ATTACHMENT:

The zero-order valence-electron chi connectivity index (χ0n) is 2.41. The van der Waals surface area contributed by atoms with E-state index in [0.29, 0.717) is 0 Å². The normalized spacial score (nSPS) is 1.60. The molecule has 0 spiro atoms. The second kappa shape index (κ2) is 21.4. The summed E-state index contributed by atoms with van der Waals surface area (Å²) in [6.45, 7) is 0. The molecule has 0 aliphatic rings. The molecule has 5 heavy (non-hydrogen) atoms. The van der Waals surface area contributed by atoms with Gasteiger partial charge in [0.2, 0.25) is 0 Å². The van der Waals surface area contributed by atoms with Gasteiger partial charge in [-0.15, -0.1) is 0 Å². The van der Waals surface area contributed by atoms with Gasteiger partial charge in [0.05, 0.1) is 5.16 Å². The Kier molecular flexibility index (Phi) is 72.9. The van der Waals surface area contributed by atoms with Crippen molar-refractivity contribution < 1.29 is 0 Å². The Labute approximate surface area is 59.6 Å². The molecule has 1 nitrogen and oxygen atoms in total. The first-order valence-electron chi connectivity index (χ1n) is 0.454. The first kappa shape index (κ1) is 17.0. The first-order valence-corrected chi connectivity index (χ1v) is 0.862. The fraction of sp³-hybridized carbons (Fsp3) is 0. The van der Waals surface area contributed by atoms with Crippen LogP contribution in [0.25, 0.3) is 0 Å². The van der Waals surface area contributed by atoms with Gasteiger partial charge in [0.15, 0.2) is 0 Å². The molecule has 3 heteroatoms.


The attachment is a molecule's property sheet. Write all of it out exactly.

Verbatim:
The zero-order valence-electron chi connectivity index (χ0n) is 2.41. The van der Waals surface area contributed by atoms with E-state index in [0.29, 0.717) is 0 Å². The normalized spacial score (nSPS) is 1.60. The molecule has 0 spiro atoms. The second kappa shape index (κ2) is 21.4. The summed E-state index contributed by atoms with van der Waals surface area (Å²) in [6.45, 7) is 0. The molecule has 0 aliphatic rings. The molecule has 5 heavy (non-hydrogen) atoms. The van der Waals surface area contributed by atoms with Gasteiger partial charge in [0.2, 0.25) is 0 Å². The van der Waals surface area contributed by atoms with Gasteiger partial charge in [-0.15, -0.1) is 0 Å². The van der Waals surface area contributed by atoms with Gasteiger partial charge in [0.05, 0.1) is 5.16 Å². The Kier molecular flexibility index (Phi) is 72.9. The van der Waals surface area contributed by atoms with Crippen molar-refractivity contribution < 1.29 is 0 Å². The Labute approximate surface area is 59.6 Å². The molecule has 1 nitrogen and oxygen atoms in total. The first-order valence-electron chi connectivity index (χ1n) is 0.454. The first kappa shape index (κ1) is 17.0. The first-order valence-corrected chi connectivity index (χ1v) is 0.862. The fraction of sp³-hybridized carbons (Fsp3) is 0. The van der Waals surface area contributed by atoms with Crippen LogP contribution in [0.25, 0.3) is 0 Å². The van der Waals surface area contributed by atoms with Gasteiger partial charge in [0.15, 0.2) is 0 Å². The molecule has 3 heteroatoms.